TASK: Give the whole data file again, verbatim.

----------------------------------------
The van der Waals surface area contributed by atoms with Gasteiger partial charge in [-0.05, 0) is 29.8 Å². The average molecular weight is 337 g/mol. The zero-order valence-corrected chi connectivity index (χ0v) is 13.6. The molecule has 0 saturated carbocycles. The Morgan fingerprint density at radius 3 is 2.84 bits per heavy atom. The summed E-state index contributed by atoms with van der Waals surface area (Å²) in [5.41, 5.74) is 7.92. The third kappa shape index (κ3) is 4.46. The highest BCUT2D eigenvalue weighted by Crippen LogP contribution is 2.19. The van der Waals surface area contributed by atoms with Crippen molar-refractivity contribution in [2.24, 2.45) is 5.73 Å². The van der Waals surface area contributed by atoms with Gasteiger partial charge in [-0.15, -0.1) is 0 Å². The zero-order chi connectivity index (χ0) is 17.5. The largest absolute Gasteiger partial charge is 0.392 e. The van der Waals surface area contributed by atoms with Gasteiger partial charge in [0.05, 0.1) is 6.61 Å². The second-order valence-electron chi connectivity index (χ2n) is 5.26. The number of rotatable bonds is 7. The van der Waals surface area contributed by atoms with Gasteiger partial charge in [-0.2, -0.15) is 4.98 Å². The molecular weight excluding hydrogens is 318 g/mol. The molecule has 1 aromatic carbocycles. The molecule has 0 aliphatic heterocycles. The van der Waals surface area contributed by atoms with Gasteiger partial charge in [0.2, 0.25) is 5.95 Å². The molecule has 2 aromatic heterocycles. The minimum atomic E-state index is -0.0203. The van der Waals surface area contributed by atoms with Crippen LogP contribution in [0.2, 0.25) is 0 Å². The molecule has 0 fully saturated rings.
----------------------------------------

The van der Waals surface area contributed by atoms with Gasteiger partial charge in [-0.05, 0) is 29.8 Å². The average molecular weight is 337 g/mol. The zero-order valence-corrected chi connectivity index (χ0v) is 13.6. The molecule has 0 saturated carbocycles. The Morgan fingerprint density at radius 3 is 2.84 bits per heavy atom. The summed E-state index contributed by atoms with van der Waals surface area (Å²) in [5.41, 5.74) is 7.92. The third kappa shape index (κ3) is 4.46. The highest BCUT2D eigenvalue weighted by Crippen LogP contribution is 2.19. The van der Waals surface area contributed by atoms with Crippen molar-refractivity contribution in [2.24, 2.45) is 5.73 Å². The van der Waals surface area contributed by atoms with Gasteiger partial charge in [-0.15, -0.1) is 0 Å². The zero-order chi connectivity index (χ0) is 17.5. The largest absolute Gasteiger partial charge is 0.392 e. The van der Waals surface area contributed by atoms with Gasteiger partial charge in [0.05, 0.1) is 6.61 Å². The second-order valence-electron chi connectivity index (χ2n) is 5.26. The number of rotatable bonds is 7. The van der Waals surface area contributed by atoms with Gasteiger partial charge in [-0.2, -0.15) is 4.98 Å². The molecular weight excluding hydrogens is 318 g/mol. The molecule has 1 aromatic carbocycles. The molecule has 0 aliphatic heterocycles. The van der Waals surface area contributed by atoms with Gasteiger partial charge in [0.2, 0.25) is 5.95 Å². The molecule has 2 aromatic heterocycles. The minimum atomic E-state index is -0.0203. The van der Waals surface area contributed by atoms with Crippen LogP contribution in [0.2, 0.25) is 0 Å². The molecule has 0 fully saturated rings.